Jupiter will rise at sunset on May 9th. At magnitude -2.5 it will be an unmistakable sight: the brightest celestial object on the eastern horizon. It will also be closest to the Earth for the year.
A few days later, Mercury and Uranus draw nearer before sunrise. Mercury will be brilliant on the horizon, but northern observers will be challenged in finding Uranus in the gathering twilight.
FoneMate™ Smartphone Adapter
Below you’ll find more details on this week’s planetary phenomena. But this recent video made at the Northeast Astronomy Forum 2018 demonstrates an easy-way to get started imaging bright planetary bodies or sharing the view with friends. It features the FoneMate™ Smartphone Adapter on a Tele Vue Dioptrx compatible eyepiece.
At the bottom you’ll find More Info on Tele Vue hardware that can help view and image the planetary phenomena discussed in this blog.
Jupiter Opposition May 9th
As you read this, Jupiter has a visual diameter spanning 45-arc-seconds — the largest it will be all year. It’ll be about this size for the next dozen days. It is the bright object rising in the east at sunset and will be in the sky all night long. Now is the time to view and image the largest planet and the giant moons that orbit it. (Use Sky & Telescope’sinteractive tool to identify the moons).
Mercury & Uranus Conjunction May 13th
On the other side of the solar system, Mercury and Uranus are drawing closer in the pre-dawn sky. From May 12th to the 15th they’re within 3° of each other very low on the eastern horizon with a crescent moon in the vicinity. Mercury is brilliant at magnitude +0.1 and can be used as a guide for finding the dimmer (magnitude +5.9), greenish Uranus — about half a finderscope field away.
Conjunction Sky Charts
On the following charts, both planets will fit within the field of a finderscope, low-power binocular, or any of the short focal length Tele Vue refractors. Their greatest angular separation, shown on May 10th, is only 5°. Blue symbols represent Uranus and red Mercury. The green lines represent the horizon. Two stars on the chart climb the sky with Uranus and are shown for the morning of May 15th.
Mercury will be obvious on the eastern horizon these mornings even in twilight. After centering Mercury in the finder, put an eyepiece with ½° or wider true-field in your main scope and focus on the planet. Consulting the appropriate latitude chart below, nudge the scope toward where Uranus should be in the finder. Sweep around slightly with the main scope to see if you can pick out the planet. Magnitude +6.0 star, 54 Ceti, shown on the charts, is only a ¼° away from the planet and can be mistaken for it. To confirm which is the planet, put a higher-power eyepiece in the main scope and sweep between the two: the planet will show a small disk while the star will stay the same size.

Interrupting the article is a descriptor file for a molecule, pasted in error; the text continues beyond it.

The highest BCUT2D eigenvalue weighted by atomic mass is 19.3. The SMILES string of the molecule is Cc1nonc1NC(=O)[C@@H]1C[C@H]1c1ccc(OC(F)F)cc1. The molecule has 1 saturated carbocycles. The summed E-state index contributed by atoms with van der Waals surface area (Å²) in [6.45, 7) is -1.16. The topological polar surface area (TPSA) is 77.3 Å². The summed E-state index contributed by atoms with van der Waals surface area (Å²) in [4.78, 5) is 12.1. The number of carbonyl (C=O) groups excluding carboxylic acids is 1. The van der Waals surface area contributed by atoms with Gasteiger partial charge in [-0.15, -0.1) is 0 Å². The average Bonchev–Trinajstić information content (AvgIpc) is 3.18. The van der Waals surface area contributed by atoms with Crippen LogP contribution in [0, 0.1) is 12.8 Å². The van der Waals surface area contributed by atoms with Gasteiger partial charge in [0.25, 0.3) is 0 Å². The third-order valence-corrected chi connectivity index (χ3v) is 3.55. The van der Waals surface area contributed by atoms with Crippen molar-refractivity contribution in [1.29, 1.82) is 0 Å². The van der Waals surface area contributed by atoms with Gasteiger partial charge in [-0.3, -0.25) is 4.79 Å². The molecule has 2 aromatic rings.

Also on the charts is the magnitude +4.3 star Omicron Piscium. It ranges from 2.3° to 2° away from the planet over the time-span of the charts. The star is over 4x brighter than the planet: if the sky is too bright to see this star, there is no way you’ll see the planet.
At the latitude of New York City, Civil Twilight (Sun is 6° below horizon) begins shortly after both planets clear 2° above the eastern horizon. You’d want to try for Uranus before then, so at this latitude the conjunction is only for those with down-to-the-horizon views. In any case Uranus will be a tough — perhaps impossible — target from so far north.
Near the Northern Tropics
It’s another story further south: from the Florida Keys (slightly north of the tropics), the planets are 2° above the horizon before the start of Nautical Twilight (Sun is 12° below horizon).
Best views for the conjunction will be in the southern hemisphere. From Hobart, Australia, both planets are at least 2° above the horizon shortly after Astronomical Twilight (Sun is 18° below horizon) begins.
If you post an observation or photograph on social media, made with Tele Vue gear, put #televue in your post and we’ll like it.
Our Tele Vue Nagler 6-3-mm Planetary Zoom (mobile site) is guaranteed to ferret out all the details visible in Jupiter’s bands or help see the disk of Uranus. Just twist the black barrel to fine-tune magnification for the seeing conditions — no need to swap eyepieces to find the highest usable power. If seeing conditions improve for Jupiter during the night: just tweak the barrel again to find the right power. As a “planetary” eyepiece is was designed for full field sharpness for any speed telescope, high contrast and transmission for natural color rendition, low scatter, and comfortable eye-relief.
To share planetary views with friends or do on-the-go imaging, use our FoneMate™ smartphone adapter (mobile site) on a Tele Vue Dioptrx compatible eyepiece. Your camera-app then displays the image on the screen. Just hit the record button to capture the moment.
To increase the power of your favorite eyepiece, or for serious planetary / solar / ISS imaging though your scope, consider our Powermate™ amplifiers (mobile site). They increase the focal length of your scope with freedom from aberrations, greater magnification potential, and compact size. Most any commonly available DSLR, astro-camera, and even some industrial cameras will work with Powermates™. Cameras just need a slip-in 1¼” or 2” nosepiece or T-Ring for attachment with the optional Powermate™ T-Ring adapter . Powermate™ can be stacked with no adverse impact. Tele Vue Powermates™ are available in 2″ barrels (2x & 4x) and 1¼” barrels (2.5x & 5x). The visual tops all unscrew to accept a specific Tele Vue Powermate™ T-Ring Adapter for cameras and T-thread accessories. View our Tele Vue Powermate™ Gallery on flickr to see what Powermates™ can do for your imaging.